Like the changes happening to every other part of our lives, COVID-19 is shifting the emphasis of what buyers are looking for in their next home. The pandemic has taught us that our own home is the safest place to be, which means a greater demand for a residence that can combine work, school, and recreation. Trust that this is true now, but you can also expect any or all of these needs to continue after the pandemic is over. Here are some details.
Unless the buyer is the type who is enthusiastic about launching a DIY project, fixer-uppers won’t be the first choice. Many people want a place that is already liveable. Further, it is harder now to find contractors available to schedule for home repair. Buyers also are trending away from open floor plans. They aren’t as desirable as they once were, especially for someone working at home while the rest of the family is there, too.
There is a huge surge of people working from home due to the pandemic. The need for a home office, or dual offices, is at the top of the list for many home buyers. They want a separate room of the house dedicated to conducting business or at least some space in a quiet corner with adequate electrical outlets for their technical setup. A great number of these people plan to work from home even after COVID-19 is contained, so this home buying trend should continue for years.
The kitchen has long been the heart of the home and during the pandemic, people are spending far more time preparing meals in their own space. Most buyers want a chef-friendly kitchen with upscale appliances, plenty of cupboard space, and long countertops. A big pantry is important for storing lots of food and non-perishables so grocery shopping trips can be less frequent. The ability to go to eat is curtailed with restaurants closed or offering limited carry-out menus. If your property has a great kitchen, emphasize it in your real estate listings.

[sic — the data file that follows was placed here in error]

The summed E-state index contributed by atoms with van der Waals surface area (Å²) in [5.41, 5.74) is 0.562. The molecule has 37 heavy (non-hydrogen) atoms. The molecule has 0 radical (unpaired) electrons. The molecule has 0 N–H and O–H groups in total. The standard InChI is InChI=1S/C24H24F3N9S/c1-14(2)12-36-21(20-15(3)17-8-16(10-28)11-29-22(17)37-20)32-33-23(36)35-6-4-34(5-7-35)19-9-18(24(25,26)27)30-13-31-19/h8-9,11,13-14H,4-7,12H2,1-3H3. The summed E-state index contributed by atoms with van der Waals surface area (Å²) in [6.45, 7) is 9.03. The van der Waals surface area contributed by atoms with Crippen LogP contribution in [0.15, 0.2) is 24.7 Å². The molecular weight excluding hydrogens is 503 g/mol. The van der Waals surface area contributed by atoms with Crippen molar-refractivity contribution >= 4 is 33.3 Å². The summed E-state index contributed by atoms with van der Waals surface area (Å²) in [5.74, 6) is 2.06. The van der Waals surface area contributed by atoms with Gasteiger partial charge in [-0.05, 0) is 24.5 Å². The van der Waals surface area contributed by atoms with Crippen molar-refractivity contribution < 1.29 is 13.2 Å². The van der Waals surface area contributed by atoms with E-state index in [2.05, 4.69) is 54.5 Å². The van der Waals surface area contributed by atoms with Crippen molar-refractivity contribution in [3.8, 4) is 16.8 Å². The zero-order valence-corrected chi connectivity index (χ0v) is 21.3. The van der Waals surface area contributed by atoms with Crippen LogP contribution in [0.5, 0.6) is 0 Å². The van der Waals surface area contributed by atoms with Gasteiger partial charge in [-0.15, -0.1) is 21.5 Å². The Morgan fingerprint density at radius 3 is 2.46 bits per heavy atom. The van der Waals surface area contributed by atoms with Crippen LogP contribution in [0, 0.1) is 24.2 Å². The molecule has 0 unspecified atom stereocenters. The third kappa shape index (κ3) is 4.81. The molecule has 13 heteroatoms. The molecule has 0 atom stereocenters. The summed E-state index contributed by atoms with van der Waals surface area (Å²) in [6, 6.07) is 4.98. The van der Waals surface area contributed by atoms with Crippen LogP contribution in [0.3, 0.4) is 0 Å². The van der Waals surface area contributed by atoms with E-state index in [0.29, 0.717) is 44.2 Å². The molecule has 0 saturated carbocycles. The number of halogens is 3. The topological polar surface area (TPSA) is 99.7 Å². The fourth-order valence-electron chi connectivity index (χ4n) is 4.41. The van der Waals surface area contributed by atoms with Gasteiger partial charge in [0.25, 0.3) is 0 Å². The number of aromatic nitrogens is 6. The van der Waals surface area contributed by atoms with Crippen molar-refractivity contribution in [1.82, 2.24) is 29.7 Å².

Buyers are looking for home amenities to replace public places for recreation and backyard swimming pools have risen in popularity. The family can swim, play, and exercise in the comfort of their own property. If you have one, consider some upgrades, such as an automatic robot cleaner or LED lights, before putting the house on the market.
Space for a home gym has much the same appeal as a backyard pool. Buyers want to get a good workout without leaving home. COVID-19 has shuttered community centers and gymnasiums across the country because people don’t want to share equipment, locker rooms, or even the same air with others. Having a home gym is a big plus.
If your property boasts a home theater with an immersive experience, showcase it in your listing. Even if you don’t have a room dedicated to a theater, your family room or a finished basement may have great space for a large screen TV. Show buyers what they can expect.
A big yard has huge appeal during a quarantine as a replacement for public playgrounds and parks. They provide space for outdoor toys and room for the kids to play, along with plenty of fresh air. Many buyers are anxious to find an area to garden, both for recreation and for home-grown produce.
Rethinking Urban Life
For the past many years, homebuyers have chosen to live near their offices to keep commuting time down. They may have loved the restaurants and entertainment venues located downtown, but so many of those are closed or are operating at a reduced capacity. Now that so many individuals are working out of their residence, the suburbs are calling. People want to spend their work and playtime at home. They are seeking expanded square footage and want to live close to basic necessities, like grocery stores and pharmacies.
If you are selling your home and have any or all of these amenities, emphasize them in your listing and other marketing pieces. Use great photos and compelling verbiage. Make the most of what you have to get your home sold quickly and at a good price.